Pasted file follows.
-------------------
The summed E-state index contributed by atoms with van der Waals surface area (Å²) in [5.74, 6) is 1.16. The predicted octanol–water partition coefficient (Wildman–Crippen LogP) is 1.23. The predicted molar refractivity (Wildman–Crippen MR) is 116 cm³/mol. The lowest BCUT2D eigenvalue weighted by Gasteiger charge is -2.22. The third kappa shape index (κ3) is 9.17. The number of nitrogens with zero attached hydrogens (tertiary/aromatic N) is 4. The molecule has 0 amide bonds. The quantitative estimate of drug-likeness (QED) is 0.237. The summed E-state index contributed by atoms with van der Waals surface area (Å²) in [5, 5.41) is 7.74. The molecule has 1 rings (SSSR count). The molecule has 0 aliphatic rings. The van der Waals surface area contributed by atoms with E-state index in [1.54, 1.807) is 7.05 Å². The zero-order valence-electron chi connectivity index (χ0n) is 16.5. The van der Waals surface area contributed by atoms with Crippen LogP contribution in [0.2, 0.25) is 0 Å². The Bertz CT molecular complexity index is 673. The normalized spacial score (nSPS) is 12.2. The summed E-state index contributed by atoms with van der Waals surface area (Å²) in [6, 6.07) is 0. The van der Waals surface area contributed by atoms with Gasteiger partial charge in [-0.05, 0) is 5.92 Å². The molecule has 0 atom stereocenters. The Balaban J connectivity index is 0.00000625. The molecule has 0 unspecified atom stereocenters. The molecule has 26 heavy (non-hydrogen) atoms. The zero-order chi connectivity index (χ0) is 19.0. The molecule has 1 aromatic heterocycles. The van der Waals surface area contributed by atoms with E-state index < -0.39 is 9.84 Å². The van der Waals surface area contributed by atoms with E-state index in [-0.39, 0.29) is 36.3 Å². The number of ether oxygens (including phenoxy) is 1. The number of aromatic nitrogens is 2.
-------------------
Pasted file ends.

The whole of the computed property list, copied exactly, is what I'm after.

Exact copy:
The summed E-state index contributed by atoms with van der Waals surface area (Å²) in [5.74, 6) is 1.16. The predicted octanol–water partition coefficient (Wildman–Crippen LogP) is 1.23. The predicted molar refractivity (Wildman–Crippen MR) is 116 cm³/mol. The lowest BCUT2D eigenvalue weighted by Gasteiger charge is -2.22. The third kappa shape index (κ3) is 9.17. The number of nitrogens with zero attached hydrogens (tertiary/aromatic N) is 4. The molecule has 0 amide bonds. The quantitative estimate of drug-likeness (QED) is 0.237. The summed E-state index contributed by atoms with van der Waals surface area (Å²) in [5, 5.41) is 7.74. The molecule has 1 rings (SSSR count). The molecule has 0 aliphatic rings. The van der Waals surface area contributed by atoms with E-state index in [1.54, 1.807) is 7.05 Å². The zero-order valence-electron chi connectivity index (χ0n) is 16.5. The van der Waals surface area contributed by atoms with Crippen LogP contribution in [0.2, 0.25) is 0 Å². The Bertz CT molecular complexity index is 673. The normalized spacial score (nSPS) is 12.2. The summed E-state index contributed by atoms with van der Waals surface area (Å²) in [6, 6.07) is 0. The van der Waals surface area contributed by atoms with Gasteiger partial charge in [-0.05, 0) is 5.92 Å². The molecule has 0 atom stereocenters. The Balaban J connectivity index is 0.00000625. The molecule has 0 unspecified atom stereocenters. The molecule has 26 heavy (non-hydrogen) atoms. The zero-order chi connectivity index (χ0) is 19.0. The molecule has 1 aromatic heterocycles. The van der Waals surface area contributed by atoms with E-state index < -0.39 is 9.84 Å². The van der Waals surface area contributed by atoms with E-state index in [-0.39, 0.29) is 36.3 Å². The number of ether oxygens (including phenoxy) is 1. The number of aromatic nitrogens is 2.